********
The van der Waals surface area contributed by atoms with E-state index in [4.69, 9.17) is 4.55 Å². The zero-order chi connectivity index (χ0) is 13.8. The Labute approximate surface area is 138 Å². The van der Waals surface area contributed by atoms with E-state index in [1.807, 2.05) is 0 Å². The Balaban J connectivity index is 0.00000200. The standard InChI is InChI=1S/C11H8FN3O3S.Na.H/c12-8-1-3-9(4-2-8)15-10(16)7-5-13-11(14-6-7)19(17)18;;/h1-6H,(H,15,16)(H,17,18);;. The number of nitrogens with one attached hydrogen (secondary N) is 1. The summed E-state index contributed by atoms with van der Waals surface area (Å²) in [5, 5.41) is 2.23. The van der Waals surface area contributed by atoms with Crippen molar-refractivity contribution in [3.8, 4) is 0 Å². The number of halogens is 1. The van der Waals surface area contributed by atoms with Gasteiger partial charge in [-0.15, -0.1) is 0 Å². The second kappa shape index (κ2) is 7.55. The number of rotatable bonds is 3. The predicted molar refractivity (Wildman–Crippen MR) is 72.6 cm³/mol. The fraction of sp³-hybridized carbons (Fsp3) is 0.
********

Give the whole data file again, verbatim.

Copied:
The van der Waals surface area contributed by atoms with E-state index in [4.69, 9.17) is 4.55 Å². The zero-order chi connectivity index (χ0) is 13.8. The Labute approximate surface area is 138 Å². The van der Waals surface area contributed by atoms with E-state index in [1.807, 2.05) is 0 Å². The Balaban J connectivity index is 0.00000200. The standard InChI is InChI=1S/C11H8FN3O3S.Na.H/c12-8-1-3-9(4-2-8)15-10(16)7-5-13-11(14-6-7)19(17)18;;/h1-6H,(H,15,16)(H,17,18);;. The number of nitrogens with one attached hydrogen (secondary N) is 1. The summed E-state index contributed by atoms with van der Waals surface area (Å²) in [5, 5.41) is 2.23. The van der Waals surface area contributed by atoms with Crippen molar-refractivity contribution in [3.8, 4) is 0 Å². The number of halogens is 1. The van der Waals surface area contributed by atoms with Gasteiger partial charge in [-0.15, -0.1) is 0 Å². The second kappa shape index (κ2) is 7.55. The number of rotatable bonds is 3. The predicted molar refractivity (Wildman–Crippen MR) is 72.6 cm³/mol. The fraction of sp³-hybridized carbons (Fsp3) is 0.